Broccoli Sprouts: a Powerful Superfood Rich in Sulforaphane
Some diet changes are tough—but some are super-easy. And happily for us, the simplest changes are often the most powerful.
Today, I’m hoping to encourage you to add one single food to your diet—a food that may dramatically reduce your risk for cancer. Want more? It can also help you build strong bones, detox your body, and stay slim… and that’s just for starters.
That food is broccoli sprouts—one of the tiniest and most powerful superfoods on the planet. Here’s why you want to add broccoli sprouts to your diet, along with my top ten easy ways to do it.
Sulforaphane: The “magic ingredient” in broccoli sprouts
All cruciferous vegetables (such as broccoli, cauliflower, Brussels sprouts, cabbage, and kale) contain glucoraphanin, a substance that’s converted to a nutrient called sulforaphane during digestion. But broccoli sprouts provide you with much more sulforaphane than fully-grown cruciferous veggies—for instance, ten times as much as mature broccoli.
Why is sulforaphane so important? First of all, it’s a potent cancer fighter. Sulforaphane reduces the ability of cancer cells to multiply, so tumors grow more slowly and are less likely to spread. In addition, it’s a potent detoxifier that can protect cells against damage that can cause cancer. It also reduces inflammation, which is linked to a number of cancers. And it may help to reverse destructive changes in gene transcription that lead to cancer.
So it’s no surprise that research shows that sulforaphane may protect against breast, throat, lung, prostate, bladder, skin, and colon cancer. Newly published research shows that it can protect against liver cancer as well.
All of this would be enough to make sulforaphane a super-star in anyone’s book. But—as they say in the TV commercials—there’s more! In fact, there’s a whole lot more. Human and animal studies indicate that sulforaphane has many benefits.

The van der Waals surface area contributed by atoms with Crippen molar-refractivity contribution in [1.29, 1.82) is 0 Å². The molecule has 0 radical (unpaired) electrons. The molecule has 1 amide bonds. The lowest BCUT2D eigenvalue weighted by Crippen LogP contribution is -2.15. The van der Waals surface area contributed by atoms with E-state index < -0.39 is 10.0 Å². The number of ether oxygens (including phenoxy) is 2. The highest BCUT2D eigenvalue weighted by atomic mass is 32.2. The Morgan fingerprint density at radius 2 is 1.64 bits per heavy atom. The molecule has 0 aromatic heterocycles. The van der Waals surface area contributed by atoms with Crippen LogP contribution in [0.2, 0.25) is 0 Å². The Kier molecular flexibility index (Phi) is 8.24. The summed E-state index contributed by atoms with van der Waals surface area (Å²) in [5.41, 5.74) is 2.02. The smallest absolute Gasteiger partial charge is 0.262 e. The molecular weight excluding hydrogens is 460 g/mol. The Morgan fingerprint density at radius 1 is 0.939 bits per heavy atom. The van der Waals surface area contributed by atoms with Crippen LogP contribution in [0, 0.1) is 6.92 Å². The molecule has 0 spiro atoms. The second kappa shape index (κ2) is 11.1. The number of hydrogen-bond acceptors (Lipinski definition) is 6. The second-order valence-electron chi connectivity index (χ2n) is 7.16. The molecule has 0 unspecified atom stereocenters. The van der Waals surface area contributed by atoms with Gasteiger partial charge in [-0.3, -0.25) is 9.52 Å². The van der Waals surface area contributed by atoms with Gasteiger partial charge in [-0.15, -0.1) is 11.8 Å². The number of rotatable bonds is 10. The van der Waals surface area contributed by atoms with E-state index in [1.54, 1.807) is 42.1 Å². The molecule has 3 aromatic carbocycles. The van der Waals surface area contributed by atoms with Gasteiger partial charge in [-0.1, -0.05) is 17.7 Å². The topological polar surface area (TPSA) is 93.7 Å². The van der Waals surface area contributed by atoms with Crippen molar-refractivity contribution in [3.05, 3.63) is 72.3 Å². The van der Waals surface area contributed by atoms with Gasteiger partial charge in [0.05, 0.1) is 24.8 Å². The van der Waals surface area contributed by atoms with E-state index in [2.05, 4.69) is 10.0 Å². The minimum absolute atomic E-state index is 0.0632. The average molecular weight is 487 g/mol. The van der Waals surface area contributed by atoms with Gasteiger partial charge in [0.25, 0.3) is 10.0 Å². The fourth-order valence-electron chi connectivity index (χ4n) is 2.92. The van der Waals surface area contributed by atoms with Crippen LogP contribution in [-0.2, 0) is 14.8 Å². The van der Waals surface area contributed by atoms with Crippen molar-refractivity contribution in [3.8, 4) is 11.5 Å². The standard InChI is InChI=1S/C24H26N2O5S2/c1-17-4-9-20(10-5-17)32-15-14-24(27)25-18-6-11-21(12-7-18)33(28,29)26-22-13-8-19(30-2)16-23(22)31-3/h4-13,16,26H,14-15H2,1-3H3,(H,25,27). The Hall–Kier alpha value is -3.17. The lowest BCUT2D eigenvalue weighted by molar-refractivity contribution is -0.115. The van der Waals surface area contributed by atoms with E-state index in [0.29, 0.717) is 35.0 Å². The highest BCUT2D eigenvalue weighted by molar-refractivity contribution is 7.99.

What are the benefits of sulforaphane?
- It appears to help reduce obesity by improving gut flora and by turning energy-storing white fat into energy-burning brown fat.
- It helps fight osteoporosis.
- It may reduce inflammation in ulcerative colitis.
- It helps to protect against the dangerous effects of air pollution.
- It lessens the damaging effects of high blood sugar.
- It can improve blood pressure.
- It may protect against cartilage damage in arthritis.
- It may improve symptoms in autism and Alzheimer’s disease.
- It has antidepressant effects.
- It may boost the ability of people with chronic obstructive pulmonary disease (COPD) to fight off bacterial infections.
In short, those tiny little sprouts pack a big punch—and adding them to your diet could make you healthier or even save your life. And it doesn’t take much; according to researchers, eating just a little more than one ounce each week might do the trick..
Ten easy ways to use broccoli sprouts
Broccoli sprouts have a peppery, radish-y flavor that’s similar to the taste of mature broccoli but milder. You can use them pretty much anywhere you’d use any sprouts. Here are my favorite ways to work broccoli sprouts into my diet:
- Add them to wraps and sandwiches.
- Toss them in green salads.
- Use them in green drinks.
- Toss a handful into scrambled eggs at the end of cooking.
- Add them to egg salad, chicken salad, or tuna salad.
- Blend them into dips.
- Throw them into stir-fries at the last minute.
- Sprinkle them on top of a mug of bone broth or soup.
- Add them to hummus.
- Eat them straight.
However you eat them, chewing them well will help to give you the biggest possible dose of sulforaphane.
One caution: Uncooked broccoli sprouts can be contaminated with germs that cause illness. Wash them thoroughly, and cook them or avoid them if you’re pregnant or immune-compromised. If you cook them, do it very lightly, because cooking will diminish the sulforaphane content.
Where to find broccoli sprouts?
Broccoli sprouts can be a little tricky to find in the stores—but Whole Foods carries them, and so do a number of other markets that specialize in healthy foods. If you can’t find them, you can get a broccoli sprout supplement, although the sulforaphane in supplements may be less bioavailable than in fresh broccoli sprouts.
How to grow broccoli sprouts?
Alternately, it’s easy to grow your own broccoli sprouts. Just follow my directions here, and before you know it, little sprouts will be popping up all over! Be sure to harvest them when they’re still tiny to get the most nutritional benefit.
Stock up on broccoli sprouts
Whether you buy your sprouts at the store, take them in pill form, or grow your own, I hope you’ll get in the broccoli sprout habit. It’s one of the easiest steps you can take to lower inflammation, fight cancer, detox your body, and get healthier from head to toe. These tiny greens truly are proof that good things come in small packages!
With peace and love,